Digitalization of medical records
Nitin K Sethi, MD
No one would argue that digitalization of medical records represents a step in the right direction. The benefits are indeed many to reap. Digital medical records shall ensure rapid communication among caregivers and the current restriction of geography shall be overcome. A resident of Manhattan, who happens to fall ill in San Diego while on a business meeting, can rest assured that the doctor who is taking care of him in the ER shall have access to his medical history and medication list. He would know which drug to avoid based on previous history of drug allergies. Medical errors shall be avoided and costly investigations needed not be repeated. Would it potentially save a life? Yes it would. A comatosed patient brought to the ER after a motor vehicle accident cannot speak and give a history. Doctors waste precious moments trying to ascertain history from family and there are many times when we cannot track any family member to get relevant medical and surgical history. At times this lack of history and delay leads to potentially life saving treatments been denied to the patient. A case in point is the administration of a clot bursting drug to a patient who presents to the ER with an acute stroke. Unless we can document that the patient is not on any blood thinners, this therapy cannot be administered.
Digital medical records shall also improve physician to physician communication and this shall be of tremendous benefit to patients with chronic disorders such as multiple sclerosis whose care involves multidisciplinary specialties. Care would be more coordinated and I think a win-win situation for all involved and I mean all. Patients would be treated as a whole and not in parts where the right hand does not know what the left hand does. Medical errors shall be avoided; cost of care would decrease benefiting doctors as well as insurance carriers.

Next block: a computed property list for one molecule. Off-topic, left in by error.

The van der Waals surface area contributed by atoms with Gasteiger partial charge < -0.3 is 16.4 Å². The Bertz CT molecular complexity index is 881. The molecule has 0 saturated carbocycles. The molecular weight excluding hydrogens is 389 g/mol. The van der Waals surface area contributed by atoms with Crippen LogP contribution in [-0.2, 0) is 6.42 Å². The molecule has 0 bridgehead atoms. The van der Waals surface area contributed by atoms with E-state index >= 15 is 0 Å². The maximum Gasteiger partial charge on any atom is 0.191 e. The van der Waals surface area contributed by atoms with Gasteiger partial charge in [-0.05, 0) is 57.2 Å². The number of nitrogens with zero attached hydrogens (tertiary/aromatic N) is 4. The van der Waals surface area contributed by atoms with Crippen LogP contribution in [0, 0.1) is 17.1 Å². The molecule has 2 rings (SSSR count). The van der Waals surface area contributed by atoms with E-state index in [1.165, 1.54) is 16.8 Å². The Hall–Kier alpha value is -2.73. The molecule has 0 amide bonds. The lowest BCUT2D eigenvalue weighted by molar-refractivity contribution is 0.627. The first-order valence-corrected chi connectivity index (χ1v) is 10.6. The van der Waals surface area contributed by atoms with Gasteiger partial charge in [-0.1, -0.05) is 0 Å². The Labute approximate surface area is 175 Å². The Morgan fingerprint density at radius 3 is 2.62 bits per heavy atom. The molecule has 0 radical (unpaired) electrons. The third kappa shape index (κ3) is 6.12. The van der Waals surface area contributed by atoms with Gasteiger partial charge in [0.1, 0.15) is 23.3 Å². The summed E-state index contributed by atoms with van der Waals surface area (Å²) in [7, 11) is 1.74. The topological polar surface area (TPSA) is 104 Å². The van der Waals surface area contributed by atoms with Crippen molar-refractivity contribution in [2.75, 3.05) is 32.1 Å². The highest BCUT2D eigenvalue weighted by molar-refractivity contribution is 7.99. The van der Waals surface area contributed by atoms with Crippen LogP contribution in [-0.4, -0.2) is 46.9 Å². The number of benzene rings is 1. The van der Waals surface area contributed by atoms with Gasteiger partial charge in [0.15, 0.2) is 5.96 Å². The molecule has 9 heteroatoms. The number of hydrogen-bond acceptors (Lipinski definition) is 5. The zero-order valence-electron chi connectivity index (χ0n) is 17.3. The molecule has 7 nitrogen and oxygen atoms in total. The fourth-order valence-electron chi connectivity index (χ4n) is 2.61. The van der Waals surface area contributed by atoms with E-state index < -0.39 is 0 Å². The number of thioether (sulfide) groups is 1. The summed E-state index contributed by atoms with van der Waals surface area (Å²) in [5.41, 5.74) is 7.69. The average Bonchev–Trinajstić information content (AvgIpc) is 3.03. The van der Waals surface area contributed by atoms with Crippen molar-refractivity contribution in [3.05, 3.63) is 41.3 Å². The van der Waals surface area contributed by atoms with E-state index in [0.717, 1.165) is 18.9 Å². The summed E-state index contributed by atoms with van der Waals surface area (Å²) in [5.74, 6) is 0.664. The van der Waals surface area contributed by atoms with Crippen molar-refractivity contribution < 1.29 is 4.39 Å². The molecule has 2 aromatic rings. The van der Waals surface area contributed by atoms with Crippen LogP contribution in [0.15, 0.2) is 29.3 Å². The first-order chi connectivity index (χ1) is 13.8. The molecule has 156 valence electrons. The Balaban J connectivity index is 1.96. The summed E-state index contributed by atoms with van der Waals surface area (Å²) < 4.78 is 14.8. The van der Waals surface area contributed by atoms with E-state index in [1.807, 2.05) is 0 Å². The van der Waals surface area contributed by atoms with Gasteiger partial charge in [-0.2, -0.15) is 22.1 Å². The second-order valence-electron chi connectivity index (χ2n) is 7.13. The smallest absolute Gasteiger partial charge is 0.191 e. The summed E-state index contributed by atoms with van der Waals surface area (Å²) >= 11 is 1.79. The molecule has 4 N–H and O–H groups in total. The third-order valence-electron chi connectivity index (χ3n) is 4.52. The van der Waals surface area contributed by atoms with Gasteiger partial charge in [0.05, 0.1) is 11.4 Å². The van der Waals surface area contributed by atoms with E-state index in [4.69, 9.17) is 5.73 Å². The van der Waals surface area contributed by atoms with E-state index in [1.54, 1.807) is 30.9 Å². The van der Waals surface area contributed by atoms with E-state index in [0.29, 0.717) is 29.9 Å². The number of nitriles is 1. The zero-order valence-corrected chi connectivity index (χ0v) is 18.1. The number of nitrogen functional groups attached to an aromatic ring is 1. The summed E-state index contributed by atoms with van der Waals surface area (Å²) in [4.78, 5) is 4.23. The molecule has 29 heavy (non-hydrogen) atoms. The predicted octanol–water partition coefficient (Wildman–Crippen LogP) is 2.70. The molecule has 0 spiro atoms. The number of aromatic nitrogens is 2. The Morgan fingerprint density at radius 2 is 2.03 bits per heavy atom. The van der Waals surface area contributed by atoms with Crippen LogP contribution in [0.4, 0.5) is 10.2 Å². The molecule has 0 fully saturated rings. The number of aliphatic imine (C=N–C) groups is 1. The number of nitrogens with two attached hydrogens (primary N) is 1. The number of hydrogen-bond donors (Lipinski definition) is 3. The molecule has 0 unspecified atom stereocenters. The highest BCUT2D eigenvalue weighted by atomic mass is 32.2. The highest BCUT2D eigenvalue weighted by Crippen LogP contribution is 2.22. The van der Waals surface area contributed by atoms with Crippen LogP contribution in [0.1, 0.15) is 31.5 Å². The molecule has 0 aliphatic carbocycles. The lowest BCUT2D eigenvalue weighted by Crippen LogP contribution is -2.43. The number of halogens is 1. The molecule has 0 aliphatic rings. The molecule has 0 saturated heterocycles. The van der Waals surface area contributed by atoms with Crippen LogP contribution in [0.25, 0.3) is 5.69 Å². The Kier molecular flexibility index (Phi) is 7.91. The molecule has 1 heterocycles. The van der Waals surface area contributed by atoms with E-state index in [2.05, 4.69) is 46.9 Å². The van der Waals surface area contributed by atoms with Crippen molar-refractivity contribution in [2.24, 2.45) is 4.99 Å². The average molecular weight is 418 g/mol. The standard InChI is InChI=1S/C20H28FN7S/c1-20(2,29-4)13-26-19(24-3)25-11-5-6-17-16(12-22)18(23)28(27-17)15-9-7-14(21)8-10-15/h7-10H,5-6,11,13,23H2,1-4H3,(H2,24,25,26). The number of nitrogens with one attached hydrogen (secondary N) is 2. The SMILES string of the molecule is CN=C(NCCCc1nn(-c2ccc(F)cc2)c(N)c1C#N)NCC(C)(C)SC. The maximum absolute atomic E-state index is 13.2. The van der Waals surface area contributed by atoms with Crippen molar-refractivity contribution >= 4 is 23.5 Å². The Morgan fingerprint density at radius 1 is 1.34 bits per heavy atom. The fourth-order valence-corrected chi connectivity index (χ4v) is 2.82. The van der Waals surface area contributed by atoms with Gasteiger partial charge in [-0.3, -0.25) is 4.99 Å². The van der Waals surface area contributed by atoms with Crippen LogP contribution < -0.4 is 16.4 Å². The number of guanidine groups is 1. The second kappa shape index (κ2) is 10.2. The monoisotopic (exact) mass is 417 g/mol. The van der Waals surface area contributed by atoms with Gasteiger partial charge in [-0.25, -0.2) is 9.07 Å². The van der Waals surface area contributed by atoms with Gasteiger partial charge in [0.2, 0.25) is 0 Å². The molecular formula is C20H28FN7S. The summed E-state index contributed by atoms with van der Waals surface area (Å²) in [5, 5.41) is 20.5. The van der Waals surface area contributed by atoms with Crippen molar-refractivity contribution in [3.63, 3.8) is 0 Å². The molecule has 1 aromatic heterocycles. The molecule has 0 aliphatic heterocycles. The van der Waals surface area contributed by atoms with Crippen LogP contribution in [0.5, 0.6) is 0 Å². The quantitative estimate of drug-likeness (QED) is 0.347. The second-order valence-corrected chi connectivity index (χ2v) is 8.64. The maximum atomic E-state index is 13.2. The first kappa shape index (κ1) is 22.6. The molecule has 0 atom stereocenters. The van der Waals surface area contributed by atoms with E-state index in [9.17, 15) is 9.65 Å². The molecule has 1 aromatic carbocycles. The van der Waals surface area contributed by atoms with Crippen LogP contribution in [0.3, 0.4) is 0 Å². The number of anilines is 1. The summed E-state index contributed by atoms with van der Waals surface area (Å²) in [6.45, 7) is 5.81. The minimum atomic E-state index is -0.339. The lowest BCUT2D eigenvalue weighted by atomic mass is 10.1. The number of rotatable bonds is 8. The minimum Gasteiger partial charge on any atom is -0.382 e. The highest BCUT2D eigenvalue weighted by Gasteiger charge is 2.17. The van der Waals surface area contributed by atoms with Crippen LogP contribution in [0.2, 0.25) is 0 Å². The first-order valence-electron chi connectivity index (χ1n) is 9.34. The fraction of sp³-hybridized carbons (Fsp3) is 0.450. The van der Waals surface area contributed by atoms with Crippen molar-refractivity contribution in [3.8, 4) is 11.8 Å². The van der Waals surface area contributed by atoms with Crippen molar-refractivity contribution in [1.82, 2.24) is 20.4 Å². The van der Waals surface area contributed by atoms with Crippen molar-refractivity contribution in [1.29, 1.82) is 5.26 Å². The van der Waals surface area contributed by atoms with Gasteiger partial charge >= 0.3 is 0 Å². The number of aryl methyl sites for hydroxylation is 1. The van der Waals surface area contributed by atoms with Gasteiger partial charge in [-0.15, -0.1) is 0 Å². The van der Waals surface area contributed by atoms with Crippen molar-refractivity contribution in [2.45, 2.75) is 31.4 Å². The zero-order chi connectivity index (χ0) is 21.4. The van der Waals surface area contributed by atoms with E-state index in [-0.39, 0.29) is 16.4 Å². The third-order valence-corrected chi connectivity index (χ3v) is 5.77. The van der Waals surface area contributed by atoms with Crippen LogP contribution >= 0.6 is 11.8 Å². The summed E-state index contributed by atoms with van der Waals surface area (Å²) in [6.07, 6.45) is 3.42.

But just like a rose comes with thorns so does the good idea of digital medical records. It cannot succeed unless it is implemented in whole. Every hospital whether state or private run and every doctor clinic would have to be mandated to implement it otherwise like other bright ideas gone sour, we risk having a fractured system with some institutions having digital medical records and others paper records. Digitalization of medical records is not going to be cheap and we rather not add to our already inflated medical budget with a half hearted effort.
4 thoughts on “Digitalization of medical records: pearls and perils”
You make some excellent points! Thank you so much for sharing your viewpoint on this topic.
Dear Merely Me,
I am glad you found it an interesting read.
Nitin Sethi, MD
The article brings out how we can save many many patients and previous time of doctors especially in US.
I dont know about implementation in India but as the cases are extremely extremly high and there is no social security number system in India, this would be interesting to do so in each districts, in my view.
Thank you for your feedback. I agree it might be difficult to implement this in India at this stage but when I last visited New Delhi, many of the hospitals were in the process of trying to implement electronic medical records. The money though lies in having a system in place in the government run hospitals , a system which is cheap yet effective.
Nitin Sethi, MD